Edward Zwick’s Legends Of The Fall is sweeping Hollywood grandeur at its finest. It’s a raging typhoon, one part family high drama, one part war film, wrapped in a nostalgic, old world romance that hearkens back to the golden age of cinema. It’s an epic as only the pictures can show us, blowing a gust of storytelling wind at us and depositing us on the endless plains of the 1900’s, in the monumental Rocky Mountains of Montana. The story focuses on Colonel William Ludlow (Anthony Hopkins, gnarled nobility incarnate), living with his three sons in the desolation of an old world making way for a new, as the four of them deal with love, loss, war, nature and interpersonal conflict in a story that plumbs the chasms of human nature and spits out characters that bleed raw feeling, reach out to one another in the clamour of a nation only just being formed (like the land itself), and clash in tragic harmony, spanning years in their lives and showing us desperation, grief and brotherhood. Brad Pitt, in the fiercest performance I’ve ever seen him muster, plays Tristan, Ludlow’s half Native son with a wild streak a mile long and a kinship with the tangled wilderness he calls home. Aiden Quinn plays the middle brother Alfred, a reserved, analytical type. When their younger brother Samuel (Henry Thomas), arrives home with his beautiful fiancé Susannah (Julia Ormond) sparks fly between her and Tristan, and an immediate rift is formed in the family that Ormond sees all too well, but cannot deny her love for Pitt. Samuel is a fragile, easily traumatized man, and when the boys are driven from their lands to fight in the war, it dampens his soul with a ruining force of horror that leaves him scarred forever. Tristan, being almost animalistic at heart, sinks into the carnage of combat with the keen resilience of a wolf, and is transformed in a different fashion. This to me is the penultimate sequence of the film, as it strays from the picturesque grandeur of their life before, removed from the world of conflict, into the sheer reality that befalls a country in formation, representing a loss of innocence so to speak. Neither of them are the same after that, and the cracks in their brotherhood only etch further after tragedy befalls Susannah, blackening their idealistic home life as well and tainting the memory with aching sadness. Tristan tries to move on, either to wrap the hurt in a cloak of new events, or because his instinctual nature spurs him on, but he almost seems to be cursed, and more hardships step into his path as well. I don’t want to deter you from seeing this by laying all this doom and gloom into my review, because it’s actually a very beautiful film to see unfolding, it just deals with incredibly tragic subject matter that will leave you breathless with tears, like Titanic, or Romeo & Juliet. Pitt.. What can I say. He’s outstanding, giving Tristan the fearsome gaze of a wounded animal, and the love struck longing that’s shot down by fate, turning him into a prisoner of his own ephemeral love for those who are taken from him. It’s my second favourite of his roles (it’s hard to top Twelve Monkeys) and he shines in it like a silver star over the Montana horizon. Montana itself basically screams to be pored over by a camera, and the cinematography will make you feel every gust of mountain air and gasp at the looming crags and sun dappled glades that leap out from your screen at you. It’s one of the last of a dying breed: the romantic epic. Like Titanic, or Gone With The Wind and Doctor Zhievago before it, it posses that untouchably bold quality that showcases emotion, tragic happenstance and deep longing all set in a breathtaking setting that is meant to move and astonish you. A classic.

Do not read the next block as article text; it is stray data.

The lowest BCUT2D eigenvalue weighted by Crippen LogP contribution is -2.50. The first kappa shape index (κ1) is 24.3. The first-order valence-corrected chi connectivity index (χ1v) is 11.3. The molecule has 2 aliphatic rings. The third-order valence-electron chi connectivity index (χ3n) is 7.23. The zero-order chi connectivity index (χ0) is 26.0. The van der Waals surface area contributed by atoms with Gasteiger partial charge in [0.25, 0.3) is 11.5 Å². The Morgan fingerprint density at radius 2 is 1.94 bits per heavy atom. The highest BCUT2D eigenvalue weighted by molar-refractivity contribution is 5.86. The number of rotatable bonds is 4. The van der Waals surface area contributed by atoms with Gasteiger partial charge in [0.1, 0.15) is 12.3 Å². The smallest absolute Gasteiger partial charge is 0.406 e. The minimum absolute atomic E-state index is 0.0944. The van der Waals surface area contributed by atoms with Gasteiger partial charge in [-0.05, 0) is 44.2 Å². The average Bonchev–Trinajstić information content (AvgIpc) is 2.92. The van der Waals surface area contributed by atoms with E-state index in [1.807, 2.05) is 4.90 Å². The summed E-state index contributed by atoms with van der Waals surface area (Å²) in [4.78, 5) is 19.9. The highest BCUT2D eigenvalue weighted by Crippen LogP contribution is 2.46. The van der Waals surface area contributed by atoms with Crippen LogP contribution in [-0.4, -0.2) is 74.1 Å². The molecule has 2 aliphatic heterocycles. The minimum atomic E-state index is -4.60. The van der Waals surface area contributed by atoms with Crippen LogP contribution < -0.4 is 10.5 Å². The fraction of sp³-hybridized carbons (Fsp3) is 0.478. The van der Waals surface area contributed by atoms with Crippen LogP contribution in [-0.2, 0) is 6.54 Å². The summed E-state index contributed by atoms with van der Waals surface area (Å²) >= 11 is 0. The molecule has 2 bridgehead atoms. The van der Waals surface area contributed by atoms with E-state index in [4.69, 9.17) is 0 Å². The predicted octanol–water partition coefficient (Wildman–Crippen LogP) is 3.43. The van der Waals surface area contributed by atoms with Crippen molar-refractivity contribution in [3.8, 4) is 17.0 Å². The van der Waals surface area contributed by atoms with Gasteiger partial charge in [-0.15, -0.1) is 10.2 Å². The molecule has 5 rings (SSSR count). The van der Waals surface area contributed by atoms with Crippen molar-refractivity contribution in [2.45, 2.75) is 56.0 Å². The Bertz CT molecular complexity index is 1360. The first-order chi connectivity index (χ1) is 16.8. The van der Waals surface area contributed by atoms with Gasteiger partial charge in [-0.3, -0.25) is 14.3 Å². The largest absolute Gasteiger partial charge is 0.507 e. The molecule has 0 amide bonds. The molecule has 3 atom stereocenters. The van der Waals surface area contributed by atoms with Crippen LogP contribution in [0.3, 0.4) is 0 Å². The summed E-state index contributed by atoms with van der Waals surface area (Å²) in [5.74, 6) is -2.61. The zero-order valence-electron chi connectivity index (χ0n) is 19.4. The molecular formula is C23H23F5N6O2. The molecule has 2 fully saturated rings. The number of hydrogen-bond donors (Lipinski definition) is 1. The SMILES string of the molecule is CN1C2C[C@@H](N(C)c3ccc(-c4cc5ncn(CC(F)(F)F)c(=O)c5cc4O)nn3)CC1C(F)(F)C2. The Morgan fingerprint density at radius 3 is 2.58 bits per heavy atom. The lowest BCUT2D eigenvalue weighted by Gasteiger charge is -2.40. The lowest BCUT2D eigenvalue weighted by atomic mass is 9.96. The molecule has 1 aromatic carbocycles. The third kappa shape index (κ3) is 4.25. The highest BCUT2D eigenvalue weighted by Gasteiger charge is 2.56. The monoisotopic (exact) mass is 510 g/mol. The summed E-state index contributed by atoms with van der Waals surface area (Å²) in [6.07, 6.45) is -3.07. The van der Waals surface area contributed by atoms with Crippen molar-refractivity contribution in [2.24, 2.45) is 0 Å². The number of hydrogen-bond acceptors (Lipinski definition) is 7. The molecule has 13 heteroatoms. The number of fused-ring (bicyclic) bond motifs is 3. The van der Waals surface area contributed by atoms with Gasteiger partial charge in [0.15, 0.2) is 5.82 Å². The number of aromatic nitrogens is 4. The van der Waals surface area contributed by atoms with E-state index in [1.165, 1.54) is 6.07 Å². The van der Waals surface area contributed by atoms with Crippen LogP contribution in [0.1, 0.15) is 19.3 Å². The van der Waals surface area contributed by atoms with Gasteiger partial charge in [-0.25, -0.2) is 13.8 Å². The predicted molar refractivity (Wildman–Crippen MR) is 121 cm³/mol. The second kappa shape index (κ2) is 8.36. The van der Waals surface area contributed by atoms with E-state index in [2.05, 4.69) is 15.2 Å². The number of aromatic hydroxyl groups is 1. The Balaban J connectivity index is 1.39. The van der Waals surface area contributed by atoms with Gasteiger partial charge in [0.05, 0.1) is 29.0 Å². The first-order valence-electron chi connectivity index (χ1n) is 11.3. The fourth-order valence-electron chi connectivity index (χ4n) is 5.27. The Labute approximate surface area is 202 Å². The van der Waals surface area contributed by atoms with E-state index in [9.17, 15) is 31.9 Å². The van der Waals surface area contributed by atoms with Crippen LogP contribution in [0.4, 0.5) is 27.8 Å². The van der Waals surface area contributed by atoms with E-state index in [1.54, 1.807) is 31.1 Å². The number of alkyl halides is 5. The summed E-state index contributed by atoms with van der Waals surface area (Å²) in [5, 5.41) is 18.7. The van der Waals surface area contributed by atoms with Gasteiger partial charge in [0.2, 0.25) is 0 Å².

Tim Burton’s Batman Returns is my second favourite Batman movie thus far. It’s pretty underrated, stylishly cheeky and full of ornate, wonderfully oppressive, melancholic set design and drips with a gothic sensability that only Burton included in his versions, and seems to be missing from the franchise these days. It’s dark, comical and just a little bit campy, always a winning combination. Michael Keaton steps back into the batsuit for a second time, and he’s even more somber and downbeat than in Burton’s original 1989 film. Keaton is so talented, and one only needs to look at his zany work in Beetlejuice and compare it to the heft and restraint he shows as the caped crusader to see this. Here he’s faced with a snowy, blackened and endlessly corrupt Gotham City, this time under siege from three wildly different villains. Danny Devito plays Oswald Cobblepot, a.k.a. The Penguin, in what is probably the most outlandish character in the otherwise grim film. He’s a bad tempered, knobbly little gremlin, encased in sallow makeup and sporting disgusting, pasty little flippers. It’s hard to tell it’s even Devito at all until that little smart ass mouth opens up to hurl calculated obscenities at anyone and everyone. He aims to be mayor, and only in freaky deaky Gotham would a plan like that ever be taken seriously, from a sewer dwelling, animalistic mobster with an army of clowns following him. Christopher Walken plays evil, ghoulish Max Schreck, an amoral monster of a businessman with nefarious plans of his own, and a haircut that would make Andy Warhol run for cover. Last and most memorable is Michelle Pfeiffer as Selina Kyle, Schreck’s awkward, meek secretary who eventually becomes Catwoman. And what a Catwoman she is. Forget Anne Hathaway, Julie Newmar take a number, and we won’t even mention Halle Berry. No one played the pussy quite like Pfeiffer. She’s got a shiny, skin tight outfit with the body to match, a sassy, sexy attitude, a whip smart mouth on her and just a hint of psychosis, making her my favourite film incarnation of the character. “Meow” she purrs sensually as an incendiary bomb detonates behind her. Damn. They all get wrapped up in various schemes and scams. Penguin wants ultimate power, which apparantly involves kidnapping a bunch of infants. Schreck wants ruthless progress to tear Old Gotham up in worship of the almighty dollar, and Catwoman is content to slash and burn everyone’s plans, until she gets a bit of a smolder in her eye for Batman, providing some electric sexual tension between the two of them that’s a highlight of the film. Neither of them are sure whether they want to kiss or kill, fight or fuck the other, and it’s devilishly entertaining watching them hash out their hormones in naughty little action sequences and slow, slinky intimate scenes, involving both Bruce and Selina as well as their feral alter egos. Their chemistry revolves at the center of the piece, with all manner of circus sideshow madness happening around them. Pat Hingle and Michael Gough diligently put in work as Commissioner Gordon and Alfred Pennyworth, with Doug Jones, Michael Murphy, Andrew Bryarniarski and Paul Reubens rounding out the roster. Burton outdid himself with style on this one, his trademark eye for loving detail laboriously employed here to the point where it surpasses the artistry of a comic book and starts to look like some mad dream of Vincent Price. He dipped his toe in the water of the Batman universe with his first outing. Here he plunges headlong into it and fully commits to a style and tone that’s distilled to a satisfactory point that he wasn’t quite at with Batman 1989. A treasure in the franchise, and a wicked fun film at that.